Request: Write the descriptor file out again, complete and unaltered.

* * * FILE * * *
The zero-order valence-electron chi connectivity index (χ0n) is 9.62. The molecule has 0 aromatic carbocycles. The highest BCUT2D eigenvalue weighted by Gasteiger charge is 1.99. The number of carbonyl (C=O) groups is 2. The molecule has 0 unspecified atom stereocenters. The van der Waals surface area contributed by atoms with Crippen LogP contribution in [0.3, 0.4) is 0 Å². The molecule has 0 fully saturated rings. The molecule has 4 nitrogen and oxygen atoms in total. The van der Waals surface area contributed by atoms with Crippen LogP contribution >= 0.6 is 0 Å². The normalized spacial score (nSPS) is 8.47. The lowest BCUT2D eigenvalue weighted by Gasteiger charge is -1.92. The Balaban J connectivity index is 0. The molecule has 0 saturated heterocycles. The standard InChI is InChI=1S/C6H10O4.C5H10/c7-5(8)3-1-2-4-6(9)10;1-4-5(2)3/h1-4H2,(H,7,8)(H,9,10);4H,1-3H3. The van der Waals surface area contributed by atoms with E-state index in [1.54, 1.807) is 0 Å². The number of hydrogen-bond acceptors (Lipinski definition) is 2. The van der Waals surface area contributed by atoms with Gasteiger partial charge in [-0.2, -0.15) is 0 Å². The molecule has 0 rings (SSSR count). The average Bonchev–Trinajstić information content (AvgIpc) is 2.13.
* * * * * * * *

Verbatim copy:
The zero-order valence-electron chi connectivity index (χ0n) is 9.62. The molecule has 0 aromatic carbocycles. The highest BCUT2D eigenvalue weighted by Gasteiger charge is 1.99. The number of carbonyl (C=O) groups is 2. The molecule has 0 unspecified atom stereocenters. The van der Waals surface area contributed by atoms with Crippen LogP contribution in [0.3, 0.4) is 0 Å². The molecule has 0 fully saturated rings. The molecule has 4 nitrogen and oxygen atoms in total. The van der Waals surface area contributed by atoms with Crippen LogP contribution >= 0.6 is 0 Å². The normalized spacial score (nSPS) is 8.47. The lowest BCUT2D eigenvalue weighted by Gasteiger charge is -1.92. The Balaban J connectivity index is 0. The molecule has 0 saturated heterocycles. The standard InChI is InChI=1S/C6H10O4.C5H10/c7-5(8)3-1-2-4-6(9)10;1-4-5(2)3/h1-4H2,(H,7,8)(H,9,10);4H,1-3H3. The van der Waals surface area contributed by atoms with E-state index in [1.54, 1.807) is 0 Å². The number of hydrogen-bond acceptors (Lipinski definition) is 2. The van der Waals surface area contributed by atoms with Gasteiger partial charge in [-0.2, -0.15) is 0 Å². The molecule has 0 rings (SSSR count). The average Bonchev–Trinajstić information content (AvgIpc) is 2.13.